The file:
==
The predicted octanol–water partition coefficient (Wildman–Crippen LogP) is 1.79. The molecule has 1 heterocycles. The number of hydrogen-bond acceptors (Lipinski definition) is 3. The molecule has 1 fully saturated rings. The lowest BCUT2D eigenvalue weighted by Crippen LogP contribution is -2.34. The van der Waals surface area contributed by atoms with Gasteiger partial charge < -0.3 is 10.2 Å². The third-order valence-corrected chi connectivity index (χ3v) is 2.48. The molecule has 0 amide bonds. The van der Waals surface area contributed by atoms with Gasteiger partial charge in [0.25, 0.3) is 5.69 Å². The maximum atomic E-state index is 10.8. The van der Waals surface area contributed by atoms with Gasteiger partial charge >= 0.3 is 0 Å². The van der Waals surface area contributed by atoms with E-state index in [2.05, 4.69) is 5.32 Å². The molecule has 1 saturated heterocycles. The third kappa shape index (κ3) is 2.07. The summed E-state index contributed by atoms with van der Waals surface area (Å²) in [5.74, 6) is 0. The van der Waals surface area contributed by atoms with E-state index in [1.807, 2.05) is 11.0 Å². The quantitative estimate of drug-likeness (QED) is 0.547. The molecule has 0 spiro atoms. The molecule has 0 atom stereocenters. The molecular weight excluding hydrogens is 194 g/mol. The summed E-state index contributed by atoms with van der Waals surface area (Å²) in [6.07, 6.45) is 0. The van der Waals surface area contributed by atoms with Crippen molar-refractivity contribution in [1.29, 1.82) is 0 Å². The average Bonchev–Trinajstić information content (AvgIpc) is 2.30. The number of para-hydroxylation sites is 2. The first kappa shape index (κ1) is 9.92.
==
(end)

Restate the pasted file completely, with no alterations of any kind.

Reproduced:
The predicted octanol–water partition coefficient (Wildman–Crippen LogP) is 1.79. The molecule has 1 heterocycles. The number of hydrogen-bond acceptors (Lipinski definition) is 3. The molecule has 1 fully saturated rings. The lowest BCUT2D eigenvalue weighted by Crippen LogP contribution is -2.34. The van der Waals surface area contributed by atoms with Gasteiger partial charge < -0.3 is 10.2 Å². The third-order valence-corrected chi connectivity index (χ3v) is 2.48. The molecule has 0 amide bonds. The van der Waals surface area contributed by atoms with Gasteiger partial charge in [0.25, 0.3) is 5.69 Å². The maximum atomic E-state index is 10.8. The van der Waals surface area contributed by atoms with Gasteiger partial charge >= 0.3 is 0 Å². The van der Waals surface area contributed by atoms with E-state index in [2.05, 4.69) is 5.32 Å². The molecule has 1 saturated heterocycles. The third kappa shape index (κ3) is 2.07. The summed E-state index contributed by atoms with van der Waals surface area (Å²) in [5.74, 6) is 0. The van der Waals surface area contributed by atoms with E-state index in [1.807, 2.05) is 11.0 Å². The quantitative estimate of drug-likeness (QED) is 0.547. The molecule has 0 spiro atoms. The molecule has 0 atom stereocenters. The molecular weight excluding hydrogens is 194 g/mol. The summed E-state index contributed by atoms with van der Waals surface area (Å²) in [6.07, 6.45) is 0. The van der Waals surface area contributed by atoms with Crippen molar-refractivity contribution in [1.29, 1.82) is 0 Å². The average Bonchev–Trinajstić information content (AvgIpc) is 2.30. The number of para-hydroxylation sites is 2. The first kappa shape index (κ1) is 9.92.